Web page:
Seven hours to go before the polls open for what has been called the “worst ever” election.
I refer, of course, to the 40th Canadian General Election, an event so momentous as to have been entirely ignored outside of Canada, and greeted with spiteful indifference within.
But questionable election call aside, it seemed a good opportunity for me, as a conscientious voter, to examine the various parties’ platforms relating to China.
Canada has long enjoyed good relations with China – in 1998, former Premier Zhu Rongji called Canada China’s “best friend in the world,” and in 2005 Prime Minster Paul Martin and President Hu Jintao issued a declaration of a “strategic partnership” between Canada and China.
Unfortunately, there’s not much to examine at the moment. The lack of foreign policy discussion within Canada indicates that it – let alone China policy – is not an issue of concern to voters or the parties. That apathy is depressing, if unsurprising: The previous election in 2006 was similarly light on the rest of the world.
It’s not just the elections. Despite those grand pronouncements by Zhu, Hu and Martin, Canada still lacked a comprehensive China strategy when Conservative Prime Minister Stephen Harper was elected in 2006. That, anyway, is the argument of Paul Evans, a professor at the Liu Institute for Global Issues at the University of British Columbia, in “Canada, meet Global China.“
Rather than continue the Liberals’ work, however, Harper’s government has tried to take on a more combative tone in its dealings with Beijing. In an article in the Canadian Foreign Policy Journal (“Responding to Global China: Getting the Balance Right” – subscription required), Evans calls this approach “cool politics, warm economics.”
The idea is that Canada can continue to pursue business opportunities on the one hand, while Ottawa gives Beijing a stern talking-to on human rights, Tibet, Taiwan and any number of other issues guaranteed to please domestic voters on the other.
This has allowed Harper to tell Canadians he’s not afraid to talk tough with Hu. After their first meeting – a quick, five-minute chat at an APEC summit in 2006, Harper had this to say:
We’ve had very frank discussions with a wide range of leaders, including although it was not a very long discussion, a very frank discussion with President Hu of China – a distinct impression, if I may say that, that the Chinese aren’t used to that from a Canadian government, but I can’t speak for them.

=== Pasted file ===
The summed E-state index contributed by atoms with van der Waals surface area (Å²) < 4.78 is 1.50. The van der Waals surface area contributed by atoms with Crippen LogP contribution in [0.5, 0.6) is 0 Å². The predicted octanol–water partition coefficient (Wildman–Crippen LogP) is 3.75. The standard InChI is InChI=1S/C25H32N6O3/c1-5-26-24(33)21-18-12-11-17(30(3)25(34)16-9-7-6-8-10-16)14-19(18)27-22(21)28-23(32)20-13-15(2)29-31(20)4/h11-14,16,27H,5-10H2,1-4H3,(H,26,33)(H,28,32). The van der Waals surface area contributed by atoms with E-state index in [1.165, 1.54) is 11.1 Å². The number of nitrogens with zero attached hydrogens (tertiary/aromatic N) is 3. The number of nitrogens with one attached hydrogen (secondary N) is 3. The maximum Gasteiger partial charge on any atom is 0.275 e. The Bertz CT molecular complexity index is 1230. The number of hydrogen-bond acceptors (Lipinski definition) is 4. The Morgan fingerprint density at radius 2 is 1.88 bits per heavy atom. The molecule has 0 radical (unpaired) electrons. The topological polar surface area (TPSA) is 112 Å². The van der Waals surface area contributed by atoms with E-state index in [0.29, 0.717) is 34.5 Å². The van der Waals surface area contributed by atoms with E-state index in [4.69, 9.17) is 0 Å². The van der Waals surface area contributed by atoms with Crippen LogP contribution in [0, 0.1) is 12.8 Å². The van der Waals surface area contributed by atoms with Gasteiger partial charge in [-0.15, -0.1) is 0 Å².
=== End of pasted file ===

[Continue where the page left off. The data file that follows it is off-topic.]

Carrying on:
The patent ridiculousness of Canada attempting to lecture China aside, this is a dangerous path for Canada to blindly walk down. Evans notes that there is a growing acceptance within the Conservative Party of views such as those espoused by Bruce Gilley, a professor of political science at Queen’s University.
Also in the CFPJ (“Reawakening Canada’s China Policy,” also not for free), Gilley begins by arguing that Canada’s recognition of Beijing in 1970 was a betrayal of its spirit of “liberal internationalism.” He then goes on to suggest that Canada set up an agency to directly push for “democratic transitions” around the world, “with the independence necessary to support real change in China.”
Harper giving Hu a talking-to may be embarrassing, but it’s ultimately little more than a sorry joke. Undermining Chinese sovereignty – essentially what Gilley is proposing – is rather more serious.
“Whatever the estimated dollar costs,” Evans writes, “it is important to underscore that the fallout would be multi-dimensional and not easily captured in the rise and fall of trade balances.”
There may have been a time for such a challenge, but it is long since gone. Harper has already caused some concern as the head of a minority government. If polls over the weekend are correct and Canada elects a Conservative majority, I can only hope that Harper’s government realizes the importance of good relations with China – not just for Canadian businesses, but because Canada is most persuasive when leading by example.